OTTAWA, Aug. 13, 2014 /CNW/ - The three winners of the National Gallery of Canada's teen contest So You Want to Be an Artist? were announced today. First place goes to Kevin Nguyen, from Toronto, ON, for his artwork titled Woman – Age 47;second place goes to Frédérik Giguère, from Sherbrooke, QC, for his artworkLes vertiges berlinois [Berlin Vertigo]; and third place goes to Anna Weyant, from Calgary, AB, for her artwork entitled Isabelle. The winners were among the 15 finalists whose works were evaluated by a jury of experts. The artworks are on display at the National Gallery of Canada until September 1st 2014 on the Artissimo Gallery wall, next to the Special Exhibition galleries. They are also on view at soyouwantobeanartist.ca. This contest was made possible thanks to the generous support of the RBC Foundation, a longstanding partner of the NGC and the visual arts in Canada.
"The contest attracted 117 teens aged 16 to 19 from across Canada this year," said NGC Chief of Education and Public Programs, Megan Richardson. "Jury members didn't have an easy job, since all the finalists are so talented. We are very pleased to have been able to give them the opportunity to showcase their artistic abilities to a wide audience. We hope that new careers in the visual arts will emerge in the years to come, due in part to this initiative, and are grateful for the generous support of the RBC Foundation through the RBC Emerging Artists Project."
Drawing, painting, photography, digital art: youth exploited diverse media to express their creativity. The three winning artworks were selected by the jury based on their clarity of theme and message, originality, inventiveness and ability to provoke thought and emotion in the viewer.
First-place winner Kevin Nguyen will spend a day at the NGC learning about careers in visual arts and having his portfolio reviewed by an NGC expert, and will also receive a $500 gift certificate for art supplies. As well, she/he will enjoy a studio visit with Jennifer Lefort, the 2007 RBC Canadian Painting Competition finalist and recipient of the prestigious Joseph Plaskett Foundation Award. Second-place winner Frédérik Giguère will receive a $1,000 gift certificate for art supplies; third-place winner Anna Weyant will receive a $500 gift certificate, also for art supplies.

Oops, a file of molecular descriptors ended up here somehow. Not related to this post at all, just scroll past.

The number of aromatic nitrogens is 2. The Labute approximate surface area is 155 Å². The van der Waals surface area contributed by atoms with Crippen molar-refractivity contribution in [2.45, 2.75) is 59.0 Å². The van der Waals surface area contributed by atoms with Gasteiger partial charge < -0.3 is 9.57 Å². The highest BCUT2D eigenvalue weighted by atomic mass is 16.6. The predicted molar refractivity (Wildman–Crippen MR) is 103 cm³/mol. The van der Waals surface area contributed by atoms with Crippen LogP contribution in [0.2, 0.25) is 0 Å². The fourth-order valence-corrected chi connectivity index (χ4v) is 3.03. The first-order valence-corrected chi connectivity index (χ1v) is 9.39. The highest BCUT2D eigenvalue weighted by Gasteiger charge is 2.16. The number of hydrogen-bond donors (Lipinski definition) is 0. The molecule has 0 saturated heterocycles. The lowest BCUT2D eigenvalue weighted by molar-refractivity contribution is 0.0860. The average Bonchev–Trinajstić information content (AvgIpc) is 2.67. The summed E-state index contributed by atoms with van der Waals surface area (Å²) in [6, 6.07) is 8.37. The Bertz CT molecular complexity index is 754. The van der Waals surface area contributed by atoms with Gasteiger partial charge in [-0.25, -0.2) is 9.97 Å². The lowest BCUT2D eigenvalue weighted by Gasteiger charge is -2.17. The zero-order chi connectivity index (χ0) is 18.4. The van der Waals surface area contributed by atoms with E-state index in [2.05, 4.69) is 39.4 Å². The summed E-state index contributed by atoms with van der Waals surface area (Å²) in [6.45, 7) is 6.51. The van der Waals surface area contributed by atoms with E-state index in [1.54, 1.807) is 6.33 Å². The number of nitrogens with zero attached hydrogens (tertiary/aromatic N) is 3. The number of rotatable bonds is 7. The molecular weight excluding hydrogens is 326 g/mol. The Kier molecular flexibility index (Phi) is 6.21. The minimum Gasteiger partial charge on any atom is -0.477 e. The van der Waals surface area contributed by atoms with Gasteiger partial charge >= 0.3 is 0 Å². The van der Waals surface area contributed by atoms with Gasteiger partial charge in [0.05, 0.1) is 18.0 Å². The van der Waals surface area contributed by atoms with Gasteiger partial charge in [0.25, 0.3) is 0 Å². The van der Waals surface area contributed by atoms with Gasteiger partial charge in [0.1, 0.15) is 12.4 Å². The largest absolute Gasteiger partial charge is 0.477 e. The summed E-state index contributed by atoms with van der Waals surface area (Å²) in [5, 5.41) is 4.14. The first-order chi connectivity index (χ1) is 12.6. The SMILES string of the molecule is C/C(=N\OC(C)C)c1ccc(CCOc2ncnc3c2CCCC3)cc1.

To position themselves among the finalists, all participants of the competition, which was launched on April 22, had to invite as many people as possible to vote online for their respective pieces. To achieve this, contestants promoted their artworks on various social media networks including Facebook, Twitter, Tumblr, Deviant Art, Reddit, Ning, and Pinterest. As a result, they attracted over 24,000 visitors to view their artworks on the contest website. Their artworks were seen by art lovers across Canada and in places such as the US, UK, South Korea, France, Australia, Germany, New Zealand, and Switzerland.
As well, the Gallery introduced a new component to its contest to ensure that each of the 117 submitted artworks would have an equal chance to be recognized on their artistic merits. It asked one of its experts, Associate Curator of European, American and Asian Prints and Drawings, Sonia Del Re, to select three additional artworks – bringing the total number of finalists to 15 – for the final jury evaluation.
A well-connected jury
Members of the jury included Mélanie Boucher, teacher of museology and heritage at the École multidisciplinaire de l'image of the Université du Québec en Outaouais; Rachelle Dickenson, Curatorial Assistant, Indigenous Art at the National Gallery of Canada; Christine Faucher, teacher at the École des arts visuels et médiatiques of the Université du Québec à Montréal; Jennifer Lefort, recipient of the prestigious Joseph Plaskett Foundation Award, and finalist in the 2007 RBC Canadian Painting Competition; Alex Livingston, Professor in Painting at the Nova Scotia College of Art and Design (NSCAD); and Luke Painter, Assistant Professor and Chair of the Contemporary Painting and Printmedia department at the Ontario College of Art and Design University.
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About the National Gallery of Canada
The National Gallery of Canada is home to the most important collections of historical and contemporary Canadian art. The Gallery also maintains Canada's premier collection of European Art from the 14th to the 21st century, as well as important works of American, Asian and Indigenous Art and internationally renowned collections of prints, drawings and photographs. Created in 1880, the National Gallery of Canada has played a key role in Canadian culture for well over a century. Among its principal missions is to increase access to excellent works of art for all Canadians. To do so, it maintains an extensive touring art exhibition programme. For more information: gallery.ca.
SOURCE: National Gallery of Canada
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